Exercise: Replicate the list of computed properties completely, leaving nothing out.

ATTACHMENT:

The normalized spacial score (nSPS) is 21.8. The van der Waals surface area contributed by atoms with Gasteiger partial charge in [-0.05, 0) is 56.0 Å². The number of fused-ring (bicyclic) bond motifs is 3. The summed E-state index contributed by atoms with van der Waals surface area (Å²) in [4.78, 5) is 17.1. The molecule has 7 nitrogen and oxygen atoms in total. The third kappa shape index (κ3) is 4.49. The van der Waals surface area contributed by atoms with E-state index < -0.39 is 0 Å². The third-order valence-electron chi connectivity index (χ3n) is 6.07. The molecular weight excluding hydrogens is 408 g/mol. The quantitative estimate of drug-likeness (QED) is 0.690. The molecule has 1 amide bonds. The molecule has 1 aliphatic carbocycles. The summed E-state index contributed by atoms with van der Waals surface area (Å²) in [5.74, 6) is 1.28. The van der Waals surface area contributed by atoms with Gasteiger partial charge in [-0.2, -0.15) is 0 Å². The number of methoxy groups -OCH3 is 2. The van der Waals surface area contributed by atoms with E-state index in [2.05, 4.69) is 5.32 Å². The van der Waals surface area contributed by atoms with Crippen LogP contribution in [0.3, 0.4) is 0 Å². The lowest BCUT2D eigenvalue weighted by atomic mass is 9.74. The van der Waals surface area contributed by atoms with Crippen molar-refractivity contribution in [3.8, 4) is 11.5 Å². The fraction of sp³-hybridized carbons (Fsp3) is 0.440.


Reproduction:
The normalized spacial score (nSPS) is 21.8. The van der Waals surface area contributed by atoms with Gasteiger partial charge in [-0.05, 0) is 56.0 Å². The number of fused-ring (bicyclic) bond motifs is 3. The summed E-state index contributed by atoms with van der Waals surface area (Å²) in [4.78, 5) is 17.1. The molecule has 7 nitrogen and oxygen atoms in total. The third kappa shape index (κ3) is 4.49. The van der Waals surface area contributed by atoms with E-state index < -0.39 is 0 Å². The third-order valence-electron chi connectivity index (χ3n) is 6.07. The molecular weight excluding hydrogens is 408 g/mol. The quantitative estimate of drug-likeness (QED) is 0.690. The molecule has 1 amide bonds. The molecule has 1 aliphatic carbocycles. The summed E-state index contributed by atoms with van der Waals surface area (Å²) in [5.74, 6) is 1.28. The van der Waals surface area contributed by atoms with Gasteiger partial charge in [-0.2, -0.15) is 0 Å². The number of methoxy groups -OCH3 is 2. The van der Waals surface area contributed by atoms with E-state index in [2.05, 4.69) is 5.32 Å². The van der Waals surface area contributed by atoms with Crippen LogP contribution in [0.3, 0.4) is 0 Å². The lowest BCUT2D eigenvalue weighted by atomic mass is 9.74. The van der Waals surface area contributed by atoms with Crippen molar-refractivity contribution in [3.8, 4) is 11.5 Å². The fraction of sp³-hybridized carbons (Fsp3) is 0.440.